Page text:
April 4, 2023, by bbzpn
Is the UK losing its way in transitioning towards a more healthy and sustainable food system?
This post is written by Andrew Salter.
The Future Food Beacon was launched in 2017 with the aim of ‘working across the food system to explore ways to future proof food security’, with an ambitious strap line of ‘ A world with nutritious food for all’. This was at a time of increasing recognition that at local, national and global levels, food systems were unsustainable and impacting on both human and planetary health. At a national level, there was a clear recognition that our current food system was obesogenic and making a major contribution to greenhouse gas emissions. As the Beacon reaches its end, and the University launches its new Food Systems Institute, it seems appropriate to consider how far the UK has moved towards a healthier and more sustainable food system.
What is the current state of our food system and is it working?
The UK food system was estimated to produce 185 million metric tons of carbon dioxide equivalent in 2019. This represents approximately 35% of the UKs total greenhouse gas production, a quarter of this was directly attributable to UK agricultural production (46.25m tCO2e), while almost a fifth was associated with overseas production of food we import (35.15m tCO2e). The rest was distributed around a range of other activities including deforestation, food and drink manufacturing, transport, and associated activities and losses in retail and home environments. The Health Survey for England, 2021 indicated that 69% of men and 59% of women in the UK were overweight or obese. In the same year, Henry Dimbleby and his team produced the National Food Strategy ‘Plan’, a government-commissioned independent review into the food system. In his introduction he said, ‘The effects of climate change are already becoming apparent around the world. Diet-related disease is putting an intolerable strain on our nation’s health and finances – and COVID-19 has only increased the pressure. For our own health, and that of our planet, we must act now.’ In June 2022 the government published the Food Strategy policy paper in response to the Dimbleby report. It concluded that the government’s ambitions and priorities were to, ‘create a more prosperous agri-food sector that delivers healthier, more home-grown and affordable diets for all, regardless of where people live or their income’. While welcoming some of the initiatives, many were disappointed that it did not go far enough, with the Guardian headlining: ‘‘Worse than half-baked’: Johnson’s food strategy fails to tackle cost or climate’. In the subsequent months, the Ukraine war, domestic political turmoil, and resulting economic crisis exposed the true fragility of the UK food system, with many being plunged into food poverty. In recent weeks, shortages in fresh fruit and vegetables have exposed our dependency on food imports, and the potential impact that climate change may have on food availability. In March 2023, Henry Dimbleby resigned his position as a government advisor, saying many of his policy recommendations had not been taken forward. In their report, Dimbleby and colleagues set out a range of recommendations based around:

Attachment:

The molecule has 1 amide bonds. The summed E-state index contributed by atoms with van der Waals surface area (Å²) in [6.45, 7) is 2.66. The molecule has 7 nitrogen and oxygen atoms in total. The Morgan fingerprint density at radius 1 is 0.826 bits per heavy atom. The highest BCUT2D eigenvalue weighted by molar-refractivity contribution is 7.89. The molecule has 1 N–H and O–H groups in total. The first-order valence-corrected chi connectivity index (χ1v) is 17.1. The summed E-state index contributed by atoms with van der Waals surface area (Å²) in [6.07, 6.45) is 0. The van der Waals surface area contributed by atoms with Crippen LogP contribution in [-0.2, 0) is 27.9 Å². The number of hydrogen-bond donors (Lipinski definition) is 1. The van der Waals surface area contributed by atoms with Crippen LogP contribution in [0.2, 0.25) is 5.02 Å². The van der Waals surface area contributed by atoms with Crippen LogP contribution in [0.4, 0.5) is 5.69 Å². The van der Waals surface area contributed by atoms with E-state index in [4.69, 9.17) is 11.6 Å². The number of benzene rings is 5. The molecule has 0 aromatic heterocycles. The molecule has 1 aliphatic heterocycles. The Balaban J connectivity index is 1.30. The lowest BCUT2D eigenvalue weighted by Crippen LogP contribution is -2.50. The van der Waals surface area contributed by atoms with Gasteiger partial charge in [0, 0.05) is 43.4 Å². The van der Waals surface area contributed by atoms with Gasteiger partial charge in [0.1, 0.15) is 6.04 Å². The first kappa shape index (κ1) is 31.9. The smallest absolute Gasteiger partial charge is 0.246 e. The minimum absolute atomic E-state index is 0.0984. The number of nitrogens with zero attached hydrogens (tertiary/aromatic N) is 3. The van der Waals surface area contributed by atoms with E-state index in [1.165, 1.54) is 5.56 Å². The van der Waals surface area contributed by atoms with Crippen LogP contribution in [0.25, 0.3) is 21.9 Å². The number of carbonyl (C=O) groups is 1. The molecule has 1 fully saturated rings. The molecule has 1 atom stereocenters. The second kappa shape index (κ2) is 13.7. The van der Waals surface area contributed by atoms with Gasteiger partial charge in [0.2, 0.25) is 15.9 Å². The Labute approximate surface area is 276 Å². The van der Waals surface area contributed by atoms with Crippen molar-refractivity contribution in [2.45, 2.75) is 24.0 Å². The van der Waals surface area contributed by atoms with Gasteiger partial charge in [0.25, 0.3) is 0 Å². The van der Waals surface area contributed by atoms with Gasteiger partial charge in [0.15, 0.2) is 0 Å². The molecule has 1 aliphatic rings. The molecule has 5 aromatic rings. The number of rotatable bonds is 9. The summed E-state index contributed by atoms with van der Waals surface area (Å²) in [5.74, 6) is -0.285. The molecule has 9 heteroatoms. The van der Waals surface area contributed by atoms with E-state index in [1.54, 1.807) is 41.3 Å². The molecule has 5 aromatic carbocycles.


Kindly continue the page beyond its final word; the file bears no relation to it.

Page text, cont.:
- Escape the junk food cycle and protect the NHS
- Reduce diet-related inequality
- Make the best use of our land
- Create a long-term shift in our food culture
These were aimed to address the major issues facing the food system: climate change, biodiversity loss, land use, diet-related disease, health inequality, food security and trade. Dimbleby’s resignation reflects an increasing concern that the UK is losing its way in moving towards a more sustainable and healthy food system.
Climate change further threatens local and global food systems
On March 29th 2023 the independent Climate Change Committee presented a report to parliament in which they stated they had, ‘found very limited evidence of the implementation of adaptation at the scale needed to fully prepare for climate risks facing the UK across cities, communities, infrastructure, economy and ecosystems’. The report highlights the risks to both national and global food systems of failure to address climate change. Thus, while it is perhaps inevitable that, at a time of economic crisis, we are focussed on problems close to home, and the food insecurity of our most vulnerable citizens, in the longer term it is vital that we return to addressing the impact of climate change on the global food system. Recent years have seen catastrophic climate- related famines in several regions of Africa. Finding sustainable solutions to addressing the problems facing such populations is essential to the future of the planet. Equally, ensuring that global diets evolve to be healthier, and help avoid further increases in obesity, type 2 diabetes and related problems is vital in reducing pressure on healthcare systems. While this represents a massive challenge to humanity, over the last century science has shown a remarkable ability to develop systems allowing the mass-production of affordable food. These have dramatically reduced malnutrition in many parts of the world, albeit it with insufficient regard to the impact on the environment or more chronic diet-related disease. The same ingenuity must now be applied to the ethical and socially appropriate production of more healthy and sustainable foods, on what appears to be an inevitably warmer planet. The University of Nottingham Food Systems Institute, representing expertise across the whole of the Food System, is uniquely placed to address these problems.
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